Thursday, March 23, 2017

Home appreciation: Bigger isn’t always better

When shopping for a new home, bigger is always better, right? Not according to a new study, which shows that smaller homes often offer a greater return on investment than larger properties.
Personal finance website analyzed home sales in 20 metro areas nationwide from 2103 to 2016 and found that on average, the smaller the home, the higher the appreciation over that time period. The smallest quartile of homes had the highest average annual home-price increase, at 9.7 percent, from 2013 to 2016. By comparison, appreciation for the largest homes averaged only 4.2 percent.
While the value of the smallest homes increased by the largest percentage, larger homes grew in value by the largest dollar amount. The smallest (and least expensive) homes, on average, grew in value by just under $58,000 between 2013 and 2016, while the largest (and most expensive) homes increased in value by nearly $100,000. In terms of return on investment, however, the small homes are clearly the winners. The report demonstrates the strong demand for starter homes and the most affordable types of properties as well as the limited inventory of these types of properties. High demand and low supply often result in price increases.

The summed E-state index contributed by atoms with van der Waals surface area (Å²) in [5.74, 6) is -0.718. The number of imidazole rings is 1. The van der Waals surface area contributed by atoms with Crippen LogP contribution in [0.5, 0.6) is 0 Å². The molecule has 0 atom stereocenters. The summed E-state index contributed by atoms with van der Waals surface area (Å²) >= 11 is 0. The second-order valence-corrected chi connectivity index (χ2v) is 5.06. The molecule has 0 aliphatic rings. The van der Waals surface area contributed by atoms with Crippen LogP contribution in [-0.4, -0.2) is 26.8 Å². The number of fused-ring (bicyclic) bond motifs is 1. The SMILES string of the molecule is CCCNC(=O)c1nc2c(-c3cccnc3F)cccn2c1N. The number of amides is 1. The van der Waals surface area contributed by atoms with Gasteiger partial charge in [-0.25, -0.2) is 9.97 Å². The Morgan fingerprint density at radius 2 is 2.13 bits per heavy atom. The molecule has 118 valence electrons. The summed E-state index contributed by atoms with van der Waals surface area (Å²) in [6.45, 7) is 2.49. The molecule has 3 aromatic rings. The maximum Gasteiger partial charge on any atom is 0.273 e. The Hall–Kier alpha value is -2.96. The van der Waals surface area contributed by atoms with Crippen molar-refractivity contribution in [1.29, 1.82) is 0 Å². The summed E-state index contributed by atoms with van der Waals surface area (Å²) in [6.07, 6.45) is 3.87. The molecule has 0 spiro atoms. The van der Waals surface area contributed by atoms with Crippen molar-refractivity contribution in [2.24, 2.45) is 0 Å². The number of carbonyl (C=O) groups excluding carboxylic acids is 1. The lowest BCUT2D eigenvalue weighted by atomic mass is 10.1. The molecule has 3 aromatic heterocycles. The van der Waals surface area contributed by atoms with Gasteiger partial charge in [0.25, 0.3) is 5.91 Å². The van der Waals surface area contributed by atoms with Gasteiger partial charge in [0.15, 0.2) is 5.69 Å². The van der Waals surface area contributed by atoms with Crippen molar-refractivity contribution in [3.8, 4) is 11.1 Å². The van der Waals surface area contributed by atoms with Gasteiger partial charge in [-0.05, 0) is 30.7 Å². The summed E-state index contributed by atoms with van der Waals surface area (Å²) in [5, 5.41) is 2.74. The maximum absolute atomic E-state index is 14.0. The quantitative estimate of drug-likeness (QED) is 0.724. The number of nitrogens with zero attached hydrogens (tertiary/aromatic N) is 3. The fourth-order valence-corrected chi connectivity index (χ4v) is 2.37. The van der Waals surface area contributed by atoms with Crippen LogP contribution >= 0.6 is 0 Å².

Whether you’re purchasing a big home or a small one, you’ll enjoy Primary Residential Mortgage Inc.’s dedication to a providing a five-star lending experience. Led by CEO David Zitting — a veteran loan originator —we are dedicated to making sure each of our borrowers gets a five-star mortgage experience.

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